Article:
In 1864 the Maatschappij ter Bevordering van Nijverheid (The Society for Industrial Promotion) decided that a start should be made with the compilation of objects for a future museum on Dutch overseas territories. Frederik van Eeden was commissioned to do this (the father of the writer). A collection was established in the attic of his house in Haarlem, a part of which can still be found in the Tropenmuseum.
Van Eeden collected objects from the Netherlands Indies from various sources and within no time they moved into the first floor of Paviljoen Welgelegen in Haarlem. The Colonial Museum finally opened its doors in 1871.
In 1910 the Vereniging Koloniaal Instituut (Association of Colonial Institute) was founded and was responsible for finding a location for and the building of the new Colonial Institute and Colonial Museum in Amsterdam. In 1923 the building on the corner of Mauritskade and Linnaeusstraat was completed and the collections from Haarlem could be moved to Amsterdam. On 9 October 1926 Queen Wilhelmina officially opened the new Colonial Institute.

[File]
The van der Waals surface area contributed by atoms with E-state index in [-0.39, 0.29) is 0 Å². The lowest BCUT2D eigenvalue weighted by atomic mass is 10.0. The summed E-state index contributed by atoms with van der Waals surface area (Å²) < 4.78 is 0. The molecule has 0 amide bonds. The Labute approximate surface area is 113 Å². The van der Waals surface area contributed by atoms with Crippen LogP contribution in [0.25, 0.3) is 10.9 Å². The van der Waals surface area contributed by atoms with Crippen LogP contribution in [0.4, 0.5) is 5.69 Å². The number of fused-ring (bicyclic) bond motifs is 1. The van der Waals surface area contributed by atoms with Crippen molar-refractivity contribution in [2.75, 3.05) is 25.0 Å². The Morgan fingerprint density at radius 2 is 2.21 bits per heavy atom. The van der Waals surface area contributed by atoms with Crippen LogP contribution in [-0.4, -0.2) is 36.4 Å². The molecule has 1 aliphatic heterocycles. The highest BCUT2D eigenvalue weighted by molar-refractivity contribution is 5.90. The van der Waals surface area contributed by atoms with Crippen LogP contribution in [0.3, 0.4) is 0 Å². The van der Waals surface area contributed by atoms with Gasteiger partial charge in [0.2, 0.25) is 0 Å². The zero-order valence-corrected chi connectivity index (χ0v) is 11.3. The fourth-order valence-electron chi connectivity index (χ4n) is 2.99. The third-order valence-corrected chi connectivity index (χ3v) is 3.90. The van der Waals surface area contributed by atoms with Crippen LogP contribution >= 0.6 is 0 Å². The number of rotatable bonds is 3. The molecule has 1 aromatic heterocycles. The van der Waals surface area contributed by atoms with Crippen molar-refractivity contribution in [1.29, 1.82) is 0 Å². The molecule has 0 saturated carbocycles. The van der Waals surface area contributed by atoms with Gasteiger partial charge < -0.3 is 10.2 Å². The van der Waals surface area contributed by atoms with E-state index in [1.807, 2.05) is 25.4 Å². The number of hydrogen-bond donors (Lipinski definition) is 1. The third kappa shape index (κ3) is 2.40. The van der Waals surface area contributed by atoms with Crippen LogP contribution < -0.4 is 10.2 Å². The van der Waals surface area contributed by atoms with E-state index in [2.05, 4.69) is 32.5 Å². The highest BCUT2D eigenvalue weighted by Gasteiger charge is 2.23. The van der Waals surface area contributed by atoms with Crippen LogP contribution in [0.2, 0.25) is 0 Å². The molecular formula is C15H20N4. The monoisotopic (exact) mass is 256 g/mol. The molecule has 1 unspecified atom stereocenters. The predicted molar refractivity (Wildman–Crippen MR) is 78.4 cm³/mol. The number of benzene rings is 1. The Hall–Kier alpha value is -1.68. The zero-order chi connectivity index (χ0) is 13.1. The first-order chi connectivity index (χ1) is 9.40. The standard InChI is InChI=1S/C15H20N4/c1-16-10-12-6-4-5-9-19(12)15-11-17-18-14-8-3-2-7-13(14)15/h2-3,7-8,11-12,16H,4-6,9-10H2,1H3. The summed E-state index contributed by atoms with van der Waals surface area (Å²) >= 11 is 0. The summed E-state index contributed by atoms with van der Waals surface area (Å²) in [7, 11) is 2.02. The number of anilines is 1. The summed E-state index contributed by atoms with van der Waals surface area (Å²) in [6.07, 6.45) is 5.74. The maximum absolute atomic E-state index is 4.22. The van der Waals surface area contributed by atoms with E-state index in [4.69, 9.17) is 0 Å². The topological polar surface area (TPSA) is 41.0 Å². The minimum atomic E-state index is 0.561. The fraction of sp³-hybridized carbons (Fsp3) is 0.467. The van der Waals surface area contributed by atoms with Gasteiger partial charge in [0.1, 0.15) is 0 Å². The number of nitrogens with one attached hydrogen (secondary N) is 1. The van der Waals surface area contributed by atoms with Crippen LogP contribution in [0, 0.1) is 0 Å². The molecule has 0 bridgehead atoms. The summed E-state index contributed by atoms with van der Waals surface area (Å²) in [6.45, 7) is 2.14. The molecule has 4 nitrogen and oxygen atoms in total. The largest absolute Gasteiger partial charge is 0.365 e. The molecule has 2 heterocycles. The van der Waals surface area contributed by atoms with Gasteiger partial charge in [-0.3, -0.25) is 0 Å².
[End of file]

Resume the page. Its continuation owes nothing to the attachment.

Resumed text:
The aim and the name of the museum was changed in 1950. As from 1945 the museum had been shortly called the Indisch Museum (Indies Museum) until it was changed to the Tropenmuseum. The entire world of the tropics became the area of work of the institute that was now called the Koninklijk Instituut voor de Tropen (Royal Tropical Institute). As the collection had mainly consisted of objects from the (former) colonies many new objects had to be bought or exchanged with other museums.
In 1971 the problems in the Third World became the key focus areas. There were exhibitions on global unemployment, diseases, dilapidation of cities and the position of women. The objects collected mainly originated from the “culture of poverty”.
As from the end of the 1990s the permanent exhibitions were reorganized. Objects once again became more important. The change in cultures and mutual influence are the main subjects of the museum.
The exhibitions focus on various themes, from contemporary art to religious traditions and historic photographs. The museum regularly organizes guided tours, lectures, scavenger hunts and musical workshops.
The Museum contains 160,000 objects and 170,000 historic and contemporary photographs.